The New Siberian Islands were the birthplace of the MOSAiC floe: the sea ice in which the research vessel Polarstern is now drifting through the Arctic was formed off the coast of the archipelago, which separates the East Siberian Sea and the Laptev Sea to the north of Siberia, in December 2018.
COVID-19, climate emergencies, and mass extinction all share striking similarities, especially with regard to their 'lagged impacts.' In each, early intervention can prevent further damage.
The environmental benefits of taller, shrubbier tundra plants in the Arctic may be overstated, according to new research involving the University of Stirling.
Half of the world's tropical plant species may struggle to germinate by 2070 because of global warming, a new UNSW study predicts.
In a new meta-study, experts from the Alfred Wegener Institute, Helmholtz Centre for Polar and Marine Research (AWI) have published ground-breaking findings on the effects of climate change for fish stock around the globe.
The UN's 3rd Global eWaste Monitor reports 53.6 million metric tonnes (Mt) of e-waste was produced last year -- substantially more than the weight of all adults in Europe. Global e-waste has risen 21% by weight in just five years, fueled by higher consumption rates of electric and electronic equipment, short life cycles, and few repair options. In 2030 the world is projected to produce about 50% more e-waste per capita compared with 2014.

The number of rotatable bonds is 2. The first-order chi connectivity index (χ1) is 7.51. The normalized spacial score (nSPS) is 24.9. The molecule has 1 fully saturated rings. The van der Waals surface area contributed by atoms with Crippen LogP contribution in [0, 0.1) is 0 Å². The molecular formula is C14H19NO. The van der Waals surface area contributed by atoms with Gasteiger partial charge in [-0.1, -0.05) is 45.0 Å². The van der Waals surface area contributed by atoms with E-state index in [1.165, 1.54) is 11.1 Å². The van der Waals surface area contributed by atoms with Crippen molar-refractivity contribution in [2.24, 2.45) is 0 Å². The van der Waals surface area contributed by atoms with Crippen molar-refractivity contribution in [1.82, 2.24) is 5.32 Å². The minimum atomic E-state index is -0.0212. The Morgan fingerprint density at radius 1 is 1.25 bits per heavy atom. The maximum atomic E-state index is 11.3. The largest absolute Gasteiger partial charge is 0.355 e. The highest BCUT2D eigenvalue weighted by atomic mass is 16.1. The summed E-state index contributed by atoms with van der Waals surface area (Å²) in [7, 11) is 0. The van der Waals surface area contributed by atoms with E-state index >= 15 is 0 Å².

COVID-19 is comparable to climate and extinction emergencies. All share features such as lagged impacts, feedback loops, and complex dynamics. Delayed action in the pandemic cost lives and economic growth, just as it will with environmental crises - but on a scale 'too grave to contemplate', say scientists from UK and US.
In a new study published in the scientific journal Ecology, researchers from the University of Montana's Flathead Lake Biological Station may have unlocked a mystery surrounding unique aquatic insects in the Flathead watershed.
Researchers from the University of Tsukuba have found that flame-sterilizing shake-flasks, to avoid introducing microbial contaminants, considerably increases the carbon dioxide concentration in the flasks. This enhanced carbon dioxide concentration affects the growth of some microbial species, which may affect the quantity of vaccines or other valuable substances produced by the microbes.
The first underwater Aboriginal archaeological sites have been discovered off northwest Australia dating back thousands of years ago when the current seabed was dry land. Aboriginal artefacts discovered off the Plibara coast in Western Australia were discovered through a series of archaeological and geophysical surveys in the Dampier Archipelago, as part of the Deep History of Sea Country Project, funded through the Australian Research Council's Discovery Project Scheme.